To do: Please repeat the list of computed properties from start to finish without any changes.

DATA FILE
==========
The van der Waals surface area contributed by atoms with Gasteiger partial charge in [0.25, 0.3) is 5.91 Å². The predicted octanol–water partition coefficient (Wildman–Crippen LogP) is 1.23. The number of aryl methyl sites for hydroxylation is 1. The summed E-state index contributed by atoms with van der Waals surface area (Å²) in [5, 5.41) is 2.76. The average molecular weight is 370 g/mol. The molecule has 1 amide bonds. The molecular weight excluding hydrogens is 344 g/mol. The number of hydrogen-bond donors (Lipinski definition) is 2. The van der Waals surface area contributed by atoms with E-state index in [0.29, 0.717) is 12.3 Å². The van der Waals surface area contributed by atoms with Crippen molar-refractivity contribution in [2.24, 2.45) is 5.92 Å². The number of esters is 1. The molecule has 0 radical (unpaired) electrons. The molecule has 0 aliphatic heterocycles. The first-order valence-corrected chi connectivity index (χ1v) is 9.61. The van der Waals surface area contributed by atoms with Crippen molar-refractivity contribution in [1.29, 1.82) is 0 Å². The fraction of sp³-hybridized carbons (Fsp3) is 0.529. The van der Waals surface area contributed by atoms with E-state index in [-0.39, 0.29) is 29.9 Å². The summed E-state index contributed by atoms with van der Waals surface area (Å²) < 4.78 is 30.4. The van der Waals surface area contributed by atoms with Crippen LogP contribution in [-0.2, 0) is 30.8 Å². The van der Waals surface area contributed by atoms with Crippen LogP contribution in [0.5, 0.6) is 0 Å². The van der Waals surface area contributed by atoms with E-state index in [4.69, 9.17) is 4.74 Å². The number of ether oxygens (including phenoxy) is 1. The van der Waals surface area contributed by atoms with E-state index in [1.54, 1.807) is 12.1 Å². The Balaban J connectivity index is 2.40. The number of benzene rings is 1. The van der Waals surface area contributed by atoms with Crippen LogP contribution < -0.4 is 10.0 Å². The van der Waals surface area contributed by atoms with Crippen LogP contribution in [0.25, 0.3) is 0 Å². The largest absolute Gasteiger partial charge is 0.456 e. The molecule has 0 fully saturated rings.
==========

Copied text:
The van der Waals surface area contributed by atoms with Gasteiger partial charge in [0.25, 0.3) is 5.91 Å². The predicted octanol–water partition coefficient (Wildman–Crippen LogP) is 1.23. The number of aryl methyl sites for hydroxylation is 1. The summed E-state index contributed by atoms with van der Waals surface area (Å²) in [5, 5.41) is 2.76. The average molecular weight is 370 g/mol. The molecule has 1 amide bonds. The molecular weight excluding hydrogens is 344 g/mol. The number of hydrogen-bond donors (Lipinski definition) is 2. The van der Waals surface area contributed by atoms with E-state index in [0.29, 0.717) is 12.3 Å². The van der Waals surface area contributed by atoms with Crippen molar-refractivity contribution in [2.24, 2.45) is 5.92 Å². The number of esters is 1. The molecule has 0 radical (unpaired) electrons. The molecule has 0 aliphatic heterocycles. The first-order valence-corrected chi connectivity index (χ1v) is 9.61. The van der Waals surface area contributed by atoms with Crippen molar-refractivity contribution in [1.29, 1.82) is 0 Å². The fraction of sp³-hybridized carbons (Fsp3) is 0.529. The van der Waals surface area contributed by atoms with E-state index in [-0.39, 0.29) is 29.9 Å². The summed E-state index contributed by atoms with van der Waals surface area (Å²) < 4.78 is 30.4. The van der Waals surface area contributed by atoms with Crippen LogP contribution in [-0.2, 0) is 30.8 Å². The van der Waals surface area contributed by atoms with Crippen LogP contribution in [0.5, 0.6) is 0 Å². The van der Waals surface area contributed by atoms with E-state index in [4.69, 9.17) is 4.74 Å². The number of ether oxygens (including phenoxy) is 1. The van der Waals surface area contributed by atoms with E-state index in [1.54, 1.807) is 12.1 Å². The Balaban J connectivity index is 2.40. The number of benzene rings is 1. The van der Waals surface area contributed by atoms with Crippen LogP contribution < -0.4 is 10.0 Å². The van der Waals surface area contributed by atoms with Crippen LogP contribution in [0.25, 0.3) is 0 Å². The largest absolute Gasteiger partial charge is 0.456 e. The molecule has 0 fully saturated rings.